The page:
Oh yes, POV is point of view. Don't worry, it's not silly, I lapse into abbreviations a bit too easily sometimes even when I'm talking to people who might be new to the forum.
    My photos - see just some or all of it =)

  8. #8
    Deregistered shaoken's Avatar
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    Default Re: Elusive Slender Squirrel Shot

    Wah! So much data of the photo??

  9. #9

    Default Re: Elusive Slender Squirrel Shot

    If, to scrutinize...the camera angle could be just lift a little maybe.. 2cm so that the subject and the branch will have a wider separation. The plus point is the outlining of high light from the mouth down, sharpness wise or actually focusing , can be more precise. Out of focus backgrd is quite good except for those white spot around the tail.

  10. #10

    Default Re: Elusive Slender Squirrel Shot

    Sure Cabby, will do. Wait for my next post... if I can find the squirrel that is. Hehe. :P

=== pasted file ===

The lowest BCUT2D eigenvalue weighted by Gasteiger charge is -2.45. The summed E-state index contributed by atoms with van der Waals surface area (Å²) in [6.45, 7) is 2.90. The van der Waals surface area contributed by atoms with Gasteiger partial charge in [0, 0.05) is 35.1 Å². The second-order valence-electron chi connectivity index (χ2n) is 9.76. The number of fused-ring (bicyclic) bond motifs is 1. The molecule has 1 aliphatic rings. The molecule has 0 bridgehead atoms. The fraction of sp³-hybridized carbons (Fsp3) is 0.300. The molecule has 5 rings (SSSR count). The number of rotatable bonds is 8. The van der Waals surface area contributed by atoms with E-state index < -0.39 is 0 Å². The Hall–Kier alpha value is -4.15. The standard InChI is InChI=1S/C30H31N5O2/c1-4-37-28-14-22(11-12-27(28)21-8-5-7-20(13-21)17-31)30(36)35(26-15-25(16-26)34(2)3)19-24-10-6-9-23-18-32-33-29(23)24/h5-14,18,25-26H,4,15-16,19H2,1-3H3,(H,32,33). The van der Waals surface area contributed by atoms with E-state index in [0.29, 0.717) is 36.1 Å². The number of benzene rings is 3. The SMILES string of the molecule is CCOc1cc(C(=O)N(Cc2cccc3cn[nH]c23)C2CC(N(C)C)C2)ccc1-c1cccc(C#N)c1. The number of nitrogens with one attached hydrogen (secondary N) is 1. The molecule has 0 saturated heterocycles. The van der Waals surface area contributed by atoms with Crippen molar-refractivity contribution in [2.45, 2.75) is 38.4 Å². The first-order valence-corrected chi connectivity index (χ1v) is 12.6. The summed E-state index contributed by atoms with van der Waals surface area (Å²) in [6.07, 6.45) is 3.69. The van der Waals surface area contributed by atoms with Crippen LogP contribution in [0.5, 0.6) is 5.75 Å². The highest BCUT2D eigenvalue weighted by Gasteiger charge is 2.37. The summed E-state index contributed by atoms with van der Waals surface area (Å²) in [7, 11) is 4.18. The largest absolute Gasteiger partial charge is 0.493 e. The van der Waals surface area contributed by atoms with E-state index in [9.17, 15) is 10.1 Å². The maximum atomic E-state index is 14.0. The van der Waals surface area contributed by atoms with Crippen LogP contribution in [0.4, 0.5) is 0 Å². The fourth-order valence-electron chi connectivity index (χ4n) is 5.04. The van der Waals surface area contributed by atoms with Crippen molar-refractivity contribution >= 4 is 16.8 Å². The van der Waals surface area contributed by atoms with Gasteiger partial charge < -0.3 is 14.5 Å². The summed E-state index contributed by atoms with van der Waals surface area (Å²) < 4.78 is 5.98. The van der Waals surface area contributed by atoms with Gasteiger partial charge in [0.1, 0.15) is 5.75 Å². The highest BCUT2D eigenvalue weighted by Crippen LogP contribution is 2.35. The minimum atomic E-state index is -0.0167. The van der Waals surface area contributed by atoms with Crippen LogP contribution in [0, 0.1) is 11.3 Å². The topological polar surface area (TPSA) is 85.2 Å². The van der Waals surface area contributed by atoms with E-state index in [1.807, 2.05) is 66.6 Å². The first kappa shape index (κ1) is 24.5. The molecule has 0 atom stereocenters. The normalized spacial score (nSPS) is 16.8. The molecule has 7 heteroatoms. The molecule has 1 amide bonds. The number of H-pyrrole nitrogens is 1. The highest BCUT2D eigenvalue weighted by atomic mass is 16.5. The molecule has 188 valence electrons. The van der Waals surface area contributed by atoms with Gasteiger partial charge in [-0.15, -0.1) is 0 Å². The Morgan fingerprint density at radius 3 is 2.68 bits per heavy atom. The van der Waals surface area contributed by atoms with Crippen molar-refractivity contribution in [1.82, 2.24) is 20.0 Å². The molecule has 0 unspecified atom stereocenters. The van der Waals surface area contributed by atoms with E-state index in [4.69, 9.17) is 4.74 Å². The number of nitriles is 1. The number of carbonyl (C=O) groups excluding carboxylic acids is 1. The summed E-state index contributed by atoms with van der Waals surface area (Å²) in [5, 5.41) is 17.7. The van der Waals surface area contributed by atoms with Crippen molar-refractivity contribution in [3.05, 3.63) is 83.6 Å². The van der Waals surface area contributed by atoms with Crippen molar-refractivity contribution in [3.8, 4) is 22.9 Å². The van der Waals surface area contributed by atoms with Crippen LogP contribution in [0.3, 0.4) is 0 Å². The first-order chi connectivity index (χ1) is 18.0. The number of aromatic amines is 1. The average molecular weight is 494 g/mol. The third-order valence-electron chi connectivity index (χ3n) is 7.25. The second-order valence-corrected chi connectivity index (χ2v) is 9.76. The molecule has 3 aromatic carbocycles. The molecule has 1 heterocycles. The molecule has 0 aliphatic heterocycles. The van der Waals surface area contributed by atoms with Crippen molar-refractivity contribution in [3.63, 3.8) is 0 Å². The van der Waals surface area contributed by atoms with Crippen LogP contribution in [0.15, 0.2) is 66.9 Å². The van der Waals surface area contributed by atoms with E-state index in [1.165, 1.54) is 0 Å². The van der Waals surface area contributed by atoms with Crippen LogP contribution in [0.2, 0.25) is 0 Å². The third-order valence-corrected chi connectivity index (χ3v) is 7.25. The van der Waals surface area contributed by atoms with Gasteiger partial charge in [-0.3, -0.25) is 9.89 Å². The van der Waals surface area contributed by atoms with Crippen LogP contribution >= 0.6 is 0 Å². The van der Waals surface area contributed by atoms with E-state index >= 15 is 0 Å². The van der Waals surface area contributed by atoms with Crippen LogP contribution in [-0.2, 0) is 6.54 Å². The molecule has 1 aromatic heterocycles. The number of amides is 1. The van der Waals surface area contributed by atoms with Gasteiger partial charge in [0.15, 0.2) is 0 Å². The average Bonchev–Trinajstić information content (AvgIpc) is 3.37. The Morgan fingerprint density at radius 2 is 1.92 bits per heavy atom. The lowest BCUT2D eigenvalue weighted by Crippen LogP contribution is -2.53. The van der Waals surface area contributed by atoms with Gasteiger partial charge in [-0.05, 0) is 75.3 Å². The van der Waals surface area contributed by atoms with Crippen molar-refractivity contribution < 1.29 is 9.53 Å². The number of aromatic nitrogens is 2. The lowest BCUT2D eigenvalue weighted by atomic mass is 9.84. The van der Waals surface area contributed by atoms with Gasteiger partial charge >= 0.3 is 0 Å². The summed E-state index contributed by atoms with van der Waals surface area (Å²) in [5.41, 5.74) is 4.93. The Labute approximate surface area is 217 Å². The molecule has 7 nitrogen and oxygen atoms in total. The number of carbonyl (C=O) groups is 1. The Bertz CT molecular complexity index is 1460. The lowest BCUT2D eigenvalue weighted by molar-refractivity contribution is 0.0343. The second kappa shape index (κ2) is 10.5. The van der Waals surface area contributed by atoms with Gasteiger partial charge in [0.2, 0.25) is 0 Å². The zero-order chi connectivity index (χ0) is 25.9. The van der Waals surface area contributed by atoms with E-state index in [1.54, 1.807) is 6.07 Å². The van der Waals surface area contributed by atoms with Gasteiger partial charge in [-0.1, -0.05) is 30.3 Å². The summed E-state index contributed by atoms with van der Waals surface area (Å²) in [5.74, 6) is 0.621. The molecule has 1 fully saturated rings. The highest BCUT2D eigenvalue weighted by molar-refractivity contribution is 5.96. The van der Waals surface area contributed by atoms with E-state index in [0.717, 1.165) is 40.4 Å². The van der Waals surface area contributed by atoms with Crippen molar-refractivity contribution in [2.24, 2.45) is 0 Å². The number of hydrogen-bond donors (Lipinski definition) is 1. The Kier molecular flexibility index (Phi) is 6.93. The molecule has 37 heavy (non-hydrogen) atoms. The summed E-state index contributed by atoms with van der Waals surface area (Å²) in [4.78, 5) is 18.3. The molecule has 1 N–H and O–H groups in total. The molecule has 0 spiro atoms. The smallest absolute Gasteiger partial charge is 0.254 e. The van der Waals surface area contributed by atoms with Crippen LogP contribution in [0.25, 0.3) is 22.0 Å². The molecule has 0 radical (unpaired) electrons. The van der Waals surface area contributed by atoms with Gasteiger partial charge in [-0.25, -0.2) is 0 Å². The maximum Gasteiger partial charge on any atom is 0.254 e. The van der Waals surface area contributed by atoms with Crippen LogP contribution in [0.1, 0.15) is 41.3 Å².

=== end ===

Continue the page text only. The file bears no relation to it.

11. #11
    Member luntut's Avatar
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    Default Re: Elusive Slender Squirrel Shot

    good shot.

    probably next time, set to Shutter priority mode, set to 1/125 or more, and boost ISO up. the tail seems to be a motion blur artifact to me.

    its better to get noisy but sharp pictures, then non-noisy, but blur pictures. one is usable, one is not.

    could maybe also do a lil cropping, to take the squirrel off center.. and get rid of the used space at the bottom left..

    good shot nontheless.
    Fast Camera. Fast Lens. Slow Me. Sigh.
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  12. #12

    Default Re: Elusive Slender Squirrel Shot

    Sure Bro... I do have this tendency to shoot objects right at the center. I always forgot abt the third rule. LoL. And yes, i think the noise is evident in this one. Think that kinda make it not "The Shot" I feel. But thanks for the advise bro...

  13. #13

    Default Re: Elusive Slender Squirrel Shot

    Good try dude! I for one do not want the squirrel to be frozen and tack sharp. That would mean that it's posing for you to snap. Work on the composition and improve on the angles. As long as the eyes and the body are acceptably sharp, the motion blur on the tail would mean that the squirrel is on the move and that how I'd capture